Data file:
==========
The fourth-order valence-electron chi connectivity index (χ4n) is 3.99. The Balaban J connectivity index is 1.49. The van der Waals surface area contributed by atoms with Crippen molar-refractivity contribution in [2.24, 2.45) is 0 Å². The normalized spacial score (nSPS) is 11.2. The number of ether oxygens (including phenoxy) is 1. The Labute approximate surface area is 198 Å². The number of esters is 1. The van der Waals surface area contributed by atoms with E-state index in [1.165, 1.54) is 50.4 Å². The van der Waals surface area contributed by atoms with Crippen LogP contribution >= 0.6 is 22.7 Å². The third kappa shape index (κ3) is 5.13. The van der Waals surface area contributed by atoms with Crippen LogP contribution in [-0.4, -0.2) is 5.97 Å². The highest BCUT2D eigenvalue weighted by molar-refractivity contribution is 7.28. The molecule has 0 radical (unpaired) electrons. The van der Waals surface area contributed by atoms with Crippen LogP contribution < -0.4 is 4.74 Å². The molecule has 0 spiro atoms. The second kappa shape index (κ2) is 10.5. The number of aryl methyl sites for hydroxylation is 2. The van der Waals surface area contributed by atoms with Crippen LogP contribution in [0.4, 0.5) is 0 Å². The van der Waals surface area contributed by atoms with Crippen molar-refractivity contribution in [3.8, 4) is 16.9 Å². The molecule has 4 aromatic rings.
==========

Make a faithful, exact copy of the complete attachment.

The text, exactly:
The fourth-order valence-electron chi connectivity index (χ4n) is 3.99. The Balaban J connectivity index is 1.49. The van der Waals surface area contributed by atoms with Crippen molar-refractivity contribution in [2.24, 2.45) is 0 Å². The normalized spacial score (nSPS) is 11.2. The number of ether oxygens (including phenoxy) is 1. The Labute approximate surface area is 198 Å². The number of esters is 1. The van der Waals surface area contributed by atoms with E-state index in [1.165, 1.54) is 50.4 Å². The van der Waals surface area contributed by atoms with Crippen LogP contribution >= 0.6 is 22.7 Å². The third kappa shape index (κ3) is 5.13. The van der Waals surface area contributed by atoms with Crippen LogP contribution in [-0.4, -0.2) is 5.97 Å². The highest BCUT2D eigenvalue weighted by molar-refractivity contribution is 7.28. The molecule has 0 radical (unpaired) electrons. The van der Waals surface area contributed by atoms with Crippen LogP contribution < -0.4 is 4.74 Å². The molecule has 0 spiro atoms. The second kappa shape index (κ2) is 10.5. The number of aryl methyl sites for hydroxylation is 2. The van der Waals surface area contributed by atoms with Crippen LogP contribution in [0.4, 0.5) is 0 Å². The van der Waals surface area contributed by atoms with Crippen molar-refractivity contribution in [3.8, 4) is 16.9 Å². The molecule has 4 aromatic rings.